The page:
Training and production 55 Table 2.1 Snapshot of maritime aircraft deliveries, October 1917–July 1918

Lg Americas Expected Lg Americas Delivered Short 184s Expected Short 184s Delivered

Oct

Nov

Dec

Jan

Feb

Mar

Apr

May

Jun

Jul

19

13

23

18

23

24

32

44

46

50

4

17

8

5

13

16

18

32

32

22

41

47

26

19

26

20

28

32

34

38

26

34

27

31

31

20

18

35

31

20

Source: Ministry of Munitions [C.R.R.(S)], Output of Seaplanes, MUN 5/212/1960/26. Note: Short 184 production shown for comparison.

anti-submarine patrol mission.81 During the spring of 1918 the Air Ministry agreed to provide as many Large Americas as production would allow and supplement this force with float seaplanes. It also suggested that the Admiralty consider replacing float seaplanes with twin-engine aeroplanes after August 1918. The Admiralty agreed in principle provided they receive their full requirement of flying boats, which was 169 Large Americas for patrol and reconnaissance plus 50 more for a planned bombing offensive of German harbours. The entire programme, as of April 1918, called for a force of 459 seaplanes and flying boats plus 726 aeroplanes for naval cooperation at home and anti-submarine work.82 About the same time that these negotiations were taking place, Wing Captain R. M. Groves, a senior RNAS officer seconded to the Department of Aircraft Production, produced a proposal to use DH-6 training aircraft for submarine patrols close to the coast. Groves surmised that even aircraft of such poor performance, unable to carry both an observer and a bomb, would act as a ‘scarecrow’ against German U-boats, which usually submerged upon sighting any type of aircraft. The Air Ministry and Admiralty accepted the proposal only as a stopgap measure since more suitable aeroplanes, such as the DH-9 bomber, were not yet available to meet naval requirements. Admiral A. L. Duff, the Assistant Chief of the Naval Staff, warned that these aircraft could never replace seaplanes in anti-submarine work.83 By September 1918, over 300 DH-6s served in anti-submarine patrol squadrons in Britain.84 On 30 April the Admiralty returned to the question of their air programme for anti-submarine aircraft. In addition to the 27 planned flights (six aircraft each) of obsolescent DH-6 aeroplanes, they submitted a request to the Air Ministry for 27 submarine hunting aeroplane squadrons (almost 500 aircraft) of the latest design, which did not yet exist. Additionally they asked for 13 flights of the well-armed DH-9 aeroplanes for the south-east coast, where German seaplanes were a serious threat. They also requested an establishment of 180 flying boats and 180 float seaplanes, this second group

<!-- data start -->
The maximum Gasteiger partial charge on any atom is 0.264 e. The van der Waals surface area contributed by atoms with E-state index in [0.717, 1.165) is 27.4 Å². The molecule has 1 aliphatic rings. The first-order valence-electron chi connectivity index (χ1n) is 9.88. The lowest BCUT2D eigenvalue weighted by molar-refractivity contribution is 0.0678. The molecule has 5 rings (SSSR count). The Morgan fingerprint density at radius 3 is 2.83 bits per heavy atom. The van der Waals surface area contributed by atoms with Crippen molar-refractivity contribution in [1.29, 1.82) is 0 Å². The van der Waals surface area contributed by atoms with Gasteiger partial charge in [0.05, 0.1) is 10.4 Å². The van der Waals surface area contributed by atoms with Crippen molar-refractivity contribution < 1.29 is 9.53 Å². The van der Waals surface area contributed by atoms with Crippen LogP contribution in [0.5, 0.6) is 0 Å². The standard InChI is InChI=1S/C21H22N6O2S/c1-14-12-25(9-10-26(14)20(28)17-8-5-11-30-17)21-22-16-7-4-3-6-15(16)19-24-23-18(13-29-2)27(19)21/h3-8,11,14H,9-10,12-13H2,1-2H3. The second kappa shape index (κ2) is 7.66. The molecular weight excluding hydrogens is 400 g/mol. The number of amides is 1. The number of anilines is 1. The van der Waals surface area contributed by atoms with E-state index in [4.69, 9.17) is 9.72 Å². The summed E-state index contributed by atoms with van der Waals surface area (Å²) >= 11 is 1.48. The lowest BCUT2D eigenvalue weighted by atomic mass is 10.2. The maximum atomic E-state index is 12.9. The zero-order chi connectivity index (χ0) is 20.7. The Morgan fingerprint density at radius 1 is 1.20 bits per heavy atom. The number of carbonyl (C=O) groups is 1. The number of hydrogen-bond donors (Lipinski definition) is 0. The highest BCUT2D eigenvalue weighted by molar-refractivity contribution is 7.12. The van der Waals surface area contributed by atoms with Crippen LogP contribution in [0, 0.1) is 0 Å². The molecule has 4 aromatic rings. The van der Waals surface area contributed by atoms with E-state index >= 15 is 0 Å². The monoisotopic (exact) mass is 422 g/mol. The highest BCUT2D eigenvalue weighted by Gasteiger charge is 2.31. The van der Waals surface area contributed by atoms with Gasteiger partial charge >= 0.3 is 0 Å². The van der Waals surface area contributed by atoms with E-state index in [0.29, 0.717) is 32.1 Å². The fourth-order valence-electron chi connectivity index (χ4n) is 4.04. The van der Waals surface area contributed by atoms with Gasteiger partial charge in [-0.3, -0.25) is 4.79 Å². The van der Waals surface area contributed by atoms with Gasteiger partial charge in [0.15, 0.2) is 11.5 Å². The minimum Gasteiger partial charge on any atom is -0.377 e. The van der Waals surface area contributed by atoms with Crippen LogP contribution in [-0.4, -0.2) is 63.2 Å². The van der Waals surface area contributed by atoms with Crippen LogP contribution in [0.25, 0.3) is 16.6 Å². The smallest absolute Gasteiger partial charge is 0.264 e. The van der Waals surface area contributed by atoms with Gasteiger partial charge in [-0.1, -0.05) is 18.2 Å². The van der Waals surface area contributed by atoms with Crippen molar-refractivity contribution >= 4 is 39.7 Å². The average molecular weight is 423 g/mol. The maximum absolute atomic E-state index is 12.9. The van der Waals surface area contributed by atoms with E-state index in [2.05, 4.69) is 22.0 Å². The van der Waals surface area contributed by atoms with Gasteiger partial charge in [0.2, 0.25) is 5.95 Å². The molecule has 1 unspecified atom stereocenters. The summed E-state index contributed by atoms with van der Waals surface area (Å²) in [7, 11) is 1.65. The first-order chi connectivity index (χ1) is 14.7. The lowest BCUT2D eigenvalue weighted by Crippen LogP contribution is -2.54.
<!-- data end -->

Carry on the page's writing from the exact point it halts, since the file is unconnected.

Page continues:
56

Training and production